COMPASS specializes in providing services to youth and families that have been referred by public systems, including public school districts and the Department of Children and Families. Each year COMPASS provides services to over 1,000 youth, adolescents and adults. The two core programs, the COMPASS School and Comprehensive Support & Stabilization (CSS) both provide job ready services to the youth and adults they serve.
Transition Classes: During weekly transition classes, students learn various life skills such as employability skills, time-management, money management and more. They prepare for their transition to adulthood by exploring various options available including college and employment. COMPASS supports students prepare for the SATs, write a resume and cover letter, practice for interviews, and fill out college and employment applications. COMPASS also provides students with the opportunity to visit local colleges and attend career fairs.
Vocational Classes: There are several vocational classes offered to students at the COMPASS School including Culinary Arts, Building, Maintenance and Repair (BMR), and Woodworking.
Job Placements: The COMPASS transition team is comprised of a transition coordinator and 2 job coaches who work with students to obtain employment in the community. They supervise and support students who work during the school day and help students build job readiness skills in a real-world learning experience.
Support and Stabilization: Support is provided to parents or guardians, who in many cases, are either unemployed or underemployed. In order to stabilize these families providing a better career opportunity is essential. The job readiness resources are provided to help ameliorate the family’s struggles during this transition.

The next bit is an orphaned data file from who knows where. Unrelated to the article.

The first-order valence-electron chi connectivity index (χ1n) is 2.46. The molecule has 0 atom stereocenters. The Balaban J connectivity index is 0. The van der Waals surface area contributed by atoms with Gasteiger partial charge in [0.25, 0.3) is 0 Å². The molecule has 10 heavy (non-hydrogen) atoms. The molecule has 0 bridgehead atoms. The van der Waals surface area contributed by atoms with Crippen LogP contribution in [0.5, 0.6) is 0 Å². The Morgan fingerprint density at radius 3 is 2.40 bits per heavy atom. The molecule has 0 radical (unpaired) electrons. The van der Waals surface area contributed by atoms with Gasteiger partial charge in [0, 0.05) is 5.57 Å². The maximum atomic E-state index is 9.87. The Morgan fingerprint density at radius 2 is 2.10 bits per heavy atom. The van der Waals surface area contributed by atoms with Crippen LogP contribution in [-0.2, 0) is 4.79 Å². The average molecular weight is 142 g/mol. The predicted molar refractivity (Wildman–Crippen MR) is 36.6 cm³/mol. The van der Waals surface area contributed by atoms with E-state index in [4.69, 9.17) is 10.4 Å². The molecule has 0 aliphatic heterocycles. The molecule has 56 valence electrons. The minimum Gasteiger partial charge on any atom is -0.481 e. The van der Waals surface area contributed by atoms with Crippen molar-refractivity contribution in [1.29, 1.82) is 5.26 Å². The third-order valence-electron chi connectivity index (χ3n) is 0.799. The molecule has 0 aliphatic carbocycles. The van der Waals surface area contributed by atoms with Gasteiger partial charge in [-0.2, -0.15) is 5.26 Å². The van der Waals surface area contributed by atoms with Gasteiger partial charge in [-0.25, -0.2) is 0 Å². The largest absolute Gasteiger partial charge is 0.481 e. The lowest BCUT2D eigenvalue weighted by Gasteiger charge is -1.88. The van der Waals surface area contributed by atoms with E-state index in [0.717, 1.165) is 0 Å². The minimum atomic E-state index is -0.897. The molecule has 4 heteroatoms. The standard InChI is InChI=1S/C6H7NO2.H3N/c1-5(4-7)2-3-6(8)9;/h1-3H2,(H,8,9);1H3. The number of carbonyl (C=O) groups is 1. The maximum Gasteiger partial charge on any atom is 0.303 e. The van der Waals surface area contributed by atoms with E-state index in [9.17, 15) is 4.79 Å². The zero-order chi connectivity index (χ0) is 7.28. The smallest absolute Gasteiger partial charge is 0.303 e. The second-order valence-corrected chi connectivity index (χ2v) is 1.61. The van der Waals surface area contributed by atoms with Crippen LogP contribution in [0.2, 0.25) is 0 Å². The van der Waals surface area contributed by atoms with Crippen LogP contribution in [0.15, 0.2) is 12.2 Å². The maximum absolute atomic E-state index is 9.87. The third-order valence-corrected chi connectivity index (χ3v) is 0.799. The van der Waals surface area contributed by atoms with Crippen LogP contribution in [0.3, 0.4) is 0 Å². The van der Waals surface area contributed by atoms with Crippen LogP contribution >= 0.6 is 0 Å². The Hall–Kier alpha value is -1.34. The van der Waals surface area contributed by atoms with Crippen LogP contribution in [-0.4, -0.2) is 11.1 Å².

For many of the older youth, COMPASS is helping in their transition to young adulthood. This often means helping them find their first job. COMPASS helps with filling out applications, interviewing skills, as well as money management. When finding a job has proven to be difficult, COMPASS has connected youth to volunteer opportunities where they can learn skills that will transfer when they find employment.
Family Navigation: COMPASS contracts with the Department of Developmental Services to provide Family Navigation to young adults (aged 22 – 28) receiving services. COMPASS is adapting the Preparing Adolescent for Young Adulthood, PAYA, curriculum to help these young adults with significant disabilities to function more independently.
This fund provides all clients with job related expenses, including but not limited to support for work clothing, transportation, job training, and educational resources.
Research estimates that the cost of a high school dropout over a lifetime is more than $500,000 in lost wages, increased entitlements, and criminal justice spending. Research also consistently demonstrates a positive return on investment from programs that advance academic, social and career skills, with lasting employment outcomes.